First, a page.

The debate has raged for years: who is at fault when it comes to the rampant prescription drug abuse in our country? There is no easy answer, although plenty of fingers point to the government as the catalyst for our ongoing opioid epidemic. Whatever an individual’s beliefs, it’s evident that steps are now being taken to remedy this situation and move forward.
On October 27th of last year, the federal Drug Enforcement Administration (DEA) conducted its 16th National Take Back Day for prescription drugs. In cooperation with local law enforcement agencies across the nation, 914,236 lbs. (457.12 tons) of expired and unused prescription drugs were collected and properly disposed. This brings the total amount of prescription drug waste collected with this program to 10,878,950 lbs. (5,439.5 tons). Results from each state can be found HERE.
Why are National Take Back Days so important? According to the 2016 National Survey on Drug Use and Health, 6.2 million Americans misused controlled prescription drugs. Every 14 minutes, someone in the U.S. dies from an unintentional drug overdose or accidental poisoning. These Take Back Days are imperative in preventing addiction to prescription drugs, in order to slow the spread of the opioid epidemic, as well as raise public awareness for the risks associated with misusing controlled prescription drugs.
The opioid epidemic is more of an issue than the public realizes. According to Get Smart About Drugs, a DEA resource, more people overdose from pain medicines every year than from heroin and cocaine combined. Unfortunately, prescription drugs are often seen by individuals as the “safe” alternative to drugs such as heroin and cocaine, since a doctor was the original prescriber. However, out of adults who reported misusing opioids, 60 percent admitted to not having a prescription.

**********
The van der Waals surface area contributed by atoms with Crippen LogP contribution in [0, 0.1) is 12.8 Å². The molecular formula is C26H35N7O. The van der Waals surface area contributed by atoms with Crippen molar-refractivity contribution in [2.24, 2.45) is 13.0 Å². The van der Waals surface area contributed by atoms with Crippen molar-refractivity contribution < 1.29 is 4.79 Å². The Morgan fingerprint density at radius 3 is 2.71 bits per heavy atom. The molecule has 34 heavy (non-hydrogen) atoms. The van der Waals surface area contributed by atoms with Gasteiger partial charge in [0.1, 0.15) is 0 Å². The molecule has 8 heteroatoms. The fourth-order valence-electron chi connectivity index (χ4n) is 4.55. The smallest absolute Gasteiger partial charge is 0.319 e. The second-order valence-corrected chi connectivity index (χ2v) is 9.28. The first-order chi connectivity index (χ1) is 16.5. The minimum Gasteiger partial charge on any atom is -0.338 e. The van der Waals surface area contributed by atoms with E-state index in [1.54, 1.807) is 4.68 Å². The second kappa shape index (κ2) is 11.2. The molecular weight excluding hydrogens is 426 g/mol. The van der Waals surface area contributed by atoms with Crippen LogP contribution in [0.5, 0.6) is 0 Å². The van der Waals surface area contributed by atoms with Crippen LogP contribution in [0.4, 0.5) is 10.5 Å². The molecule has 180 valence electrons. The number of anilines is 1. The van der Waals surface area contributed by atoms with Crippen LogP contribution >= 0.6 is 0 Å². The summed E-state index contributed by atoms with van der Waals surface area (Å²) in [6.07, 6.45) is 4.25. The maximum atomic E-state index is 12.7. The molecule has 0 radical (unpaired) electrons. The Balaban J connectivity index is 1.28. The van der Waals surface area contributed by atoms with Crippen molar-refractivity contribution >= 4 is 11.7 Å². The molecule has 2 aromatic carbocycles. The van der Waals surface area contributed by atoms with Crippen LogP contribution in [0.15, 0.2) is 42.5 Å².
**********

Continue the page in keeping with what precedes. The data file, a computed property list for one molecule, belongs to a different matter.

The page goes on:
U.S. News & World Report noted in 2013 that prescription drug abuse among teens is at a new high, with 24% of high school students (over 5 million kids) partaking in the activity. That is a 33% increase from 2008. One reason behind this upswing in child prescription abuse is the higher accessibility to friends’ medications such as Ritalin or Adderall, which is typically prescribed for attention-deficit/hyperactivity disorder, or ADHD. One-third of the parents surveyed believed that these drugs are safer than those in line with heroin and cocaine, and that their use ultimately benefits school performance. The report additionally found that a parents’ medical cabinet is where 56% of the abused prescription medication was stored, with half of the parents surveyed admitted to there being no barriers to that access.
Throwing away unwanted and expired prescription medication is a crucial step in preventing a further rise in drug abuse. The DEA’s National Take Back Days held in April and October of every year protect public health by providing safe methods for individuals to anonymously dispose of their unwanted and expired prescription drugs. Widely acknowledged by federal agencies as the most efficient way to dispose of prescription drugs, take back methods such as PureWay’s system for small generators of waste prevent additional availability to expired medication. Drug take back methods are available year-round, not just for national take back events.
Please contact our specialists at 877-765-3030 if you have any questions or concerns about your state/local prescription drug waste handling requirements.